Sociology, Department of


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A DISSERTATION Presented to the Faculty of The Graduate College at the University of Nebraska In Partial Fulfillment of Requirements For the Degree of Doctor of Philosophy, Major: Sociology (Women’s and Gender Studies), Under the Supervision of Professors Christina Falci and Lisa Kort-Butler. Lincoln, Nebraska: August, 2013

Copyright (c) 2013 Kayla M. Pritchard


Motherhood represents a status that has substantial cultural meaning. The ways in which people think about motherhood, however, tend to be limited to biology. Among partnered or married women, this study seeks to compare variations in motherhood by recognizing women as biological mothers, stepmothers, and double mothers. Double mothers are a previously unexamined category of motherhood that refers to women who are both biological and stepmothers. Using the National Survey of Fertility Barriers, I assess potential differences in life satisfaction and psychological distress across these three mother statuses and two types of non-mothers (voluntary childfree and involuntary childless women). Factors that moderate (i.e., importance of motherhood) or mediate (i.e., self-esteem, social support, relationship satisfaction, and job status and satisfaction) well-being across mother status are also explored. Results indicate that biological mothers have significantly higher life satisfaction than all other mother statuses. Additionally, double mothers have significantly more psychological distress compared to biological mothers and both groups of non-mothers. Importance of motherhood, however, significantly moderated well-being across mother statuses. Specifically, life satisfaction does not significantly vary across mother status when importance of motherhood is low, and there are no differences in psychological distress between biological mothers and involuntary childless women when the importance of motherhood is high. Moreover, self-esteem, relationship satisfaction, job satisfaction, and importance of motherhood mediated well-being across mother status. First, differences in life satisfaction between stepmothers and biological mothers are explained by biological mothers’ higher self-esteem and importance of motherhood. Second, differences in life satisfaction between biological mothers and involuntary childless women are explained by biological mothers’ higher self-esteem, job satisfaction, and importance of motherhood. Finally, differences in psychological distress between double mothers and voluntary childfree women are explained by higher relationship satisfaction among voluntary childfree women. These results highlight the importance of taking multiple dimensions of motherhood and non-motherhood into account when examining differences in well-being among women. They speak to broadening cultural definitions of motherhood to be more inclusive of women’s diverse experiences.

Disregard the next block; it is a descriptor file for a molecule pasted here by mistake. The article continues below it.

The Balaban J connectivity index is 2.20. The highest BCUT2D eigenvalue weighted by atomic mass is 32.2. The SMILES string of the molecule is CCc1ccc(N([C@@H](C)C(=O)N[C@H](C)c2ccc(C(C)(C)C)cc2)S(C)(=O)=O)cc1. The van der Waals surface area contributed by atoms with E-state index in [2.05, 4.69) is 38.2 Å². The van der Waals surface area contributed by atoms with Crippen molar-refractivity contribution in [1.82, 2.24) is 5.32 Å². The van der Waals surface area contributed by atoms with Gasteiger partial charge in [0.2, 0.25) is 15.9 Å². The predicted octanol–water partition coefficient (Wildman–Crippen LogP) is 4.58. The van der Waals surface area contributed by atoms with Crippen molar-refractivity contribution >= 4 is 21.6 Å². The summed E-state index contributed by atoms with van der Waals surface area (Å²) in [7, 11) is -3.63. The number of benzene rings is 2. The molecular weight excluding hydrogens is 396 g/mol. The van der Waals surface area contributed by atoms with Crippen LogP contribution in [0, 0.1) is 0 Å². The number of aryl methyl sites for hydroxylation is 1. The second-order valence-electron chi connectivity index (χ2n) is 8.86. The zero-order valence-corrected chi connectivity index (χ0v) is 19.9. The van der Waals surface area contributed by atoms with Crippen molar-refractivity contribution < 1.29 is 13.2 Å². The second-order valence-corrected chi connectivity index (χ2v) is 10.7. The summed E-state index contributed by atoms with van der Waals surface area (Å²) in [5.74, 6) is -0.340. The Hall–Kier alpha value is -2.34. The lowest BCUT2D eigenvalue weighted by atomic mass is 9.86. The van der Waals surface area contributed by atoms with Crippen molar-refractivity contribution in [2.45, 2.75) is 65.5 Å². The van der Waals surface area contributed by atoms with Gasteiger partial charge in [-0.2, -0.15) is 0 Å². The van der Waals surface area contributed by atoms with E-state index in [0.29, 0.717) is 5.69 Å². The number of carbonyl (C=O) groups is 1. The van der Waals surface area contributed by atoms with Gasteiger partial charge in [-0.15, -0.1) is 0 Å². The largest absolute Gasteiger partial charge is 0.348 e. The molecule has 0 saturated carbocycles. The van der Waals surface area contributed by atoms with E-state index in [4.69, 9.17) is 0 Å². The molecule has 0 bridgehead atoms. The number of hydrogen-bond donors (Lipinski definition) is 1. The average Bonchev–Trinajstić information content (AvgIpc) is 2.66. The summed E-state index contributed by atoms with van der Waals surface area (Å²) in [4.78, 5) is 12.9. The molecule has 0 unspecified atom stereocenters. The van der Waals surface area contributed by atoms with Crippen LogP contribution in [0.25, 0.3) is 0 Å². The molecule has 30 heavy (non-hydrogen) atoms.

Advisors: Christina Falci and Lisa Kort-Butler